Watch three Texas House Democrats discuss their year playing legislative defense against GOP priority legislation

From left to right, state Reps. Eddie Rodriguez, Donna Howard and Gina Hinojosa will participate in the live discussion "Batch O Politics: What The 2021 Legislative Sessions Meant For Austin" on Nov. 10. A recording of the event will be available to view on demand on Nov. 12. (Sophie Park/The Texas Tribune, Sophie Park/The Texas Tribune)

State Reps. Eddie Rodriguez, Donna Howard and Gina Hinojosa of Austin join Texas Tribune CEO Evan Smith to discuss the outcomes of the 2021 legislative sessions and what they mean for Austin.

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The Texas Legislature took a hard right turn during one regular and three special legislative sessions this year. That shift prompted Democrats to spend much of the year playing defense against legislation on abortion restrictions, new voting rules and the drawing of new political maps.

Democratic state Reps. Gina Hinojosa, Donna Howard and Eddie Rodriguez — a recently announced candidate for Congress — recently criticized many of those GOP priority bills, discussed the ongoing debate over so-called “critical race theory” and looked at what’s on the horizon heading into the 2022 election cycle. Comments from the three lawmakers representing the Austin area came during a conversation with Texas Tribune CEO Evan Smith on Wednesday.

Here are some of the highlights:

The GOP elections bill and Democrats’ quorum break

Republicans’ controversial bill — which further tightens the state’s election laws, such as banning drive-thru voting and ratcheting up voting-by-mail rules — spurred months of clashes among lawmakers. Those tensions peaked with a weekslong quorum break by Democrats who fled the state to try to prevent the legislation from passing. Their efforts ultimately failed, and Gov. Greg Abbott recently signed new election restrictions into law.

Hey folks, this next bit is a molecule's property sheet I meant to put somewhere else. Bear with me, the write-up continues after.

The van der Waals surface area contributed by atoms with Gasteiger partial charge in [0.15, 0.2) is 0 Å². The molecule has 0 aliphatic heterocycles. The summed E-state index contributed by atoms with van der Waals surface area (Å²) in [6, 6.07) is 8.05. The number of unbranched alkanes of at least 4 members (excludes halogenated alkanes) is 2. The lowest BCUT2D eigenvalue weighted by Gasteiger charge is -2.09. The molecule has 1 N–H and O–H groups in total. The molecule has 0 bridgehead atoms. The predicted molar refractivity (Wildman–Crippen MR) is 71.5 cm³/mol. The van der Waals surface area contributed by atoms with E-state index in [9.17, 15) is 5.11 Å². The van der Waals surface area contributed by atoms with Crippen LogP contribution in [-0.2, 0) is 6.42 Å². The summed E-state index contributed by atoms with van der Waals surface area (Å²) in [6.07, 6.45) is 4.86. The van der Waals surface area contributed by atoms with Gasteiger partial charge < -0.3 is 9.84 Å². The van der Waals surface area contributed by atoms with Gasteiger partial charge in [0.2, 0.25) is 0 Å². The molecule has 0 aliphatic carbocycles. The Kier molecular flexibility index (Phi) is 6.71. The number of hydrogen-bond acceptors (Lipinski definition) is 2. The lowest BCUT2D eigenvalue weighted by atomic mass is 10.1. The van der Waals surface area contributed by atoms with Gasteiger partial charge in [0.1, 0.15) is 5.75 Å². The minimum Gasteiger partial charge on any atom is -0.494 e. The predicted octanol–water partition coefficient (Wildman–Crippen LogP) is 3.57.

Republicans portrayed the legislation as an attempt to add much-needed safeguards to the state’s elections system. Democrats and voter advocacy groups argue it will harm voters of color by creating additional barriers to vote.

Hinojosa though said the version that ultimately passed once Democrats returned to the state is not as bad as prior drafts of the bill.

“We made the bill better, right? It’s still a bad bill,” she said. “Ultimately, look … people are scared [of the new law], and it’s going to keep people from participating in our democratic process. And that’s a problem.”


The Legislature also drew new political maps this year for the state’s congressional, legislative and State Board of Education districts. Those maps, which aim to keep Republicans in power for the next decade, already face legal challenges that center on the argument that the new boundaries unfairly discriminate against voters of color, whom the latest census data showed fueled 95% of the state’s population growth over the past decade.

“I think that the numbers are not in [Republicans’] favor in the near term,” Rodriguez said. “I think what they did is truly the last gasp.”

New House Speaker Dade Phelan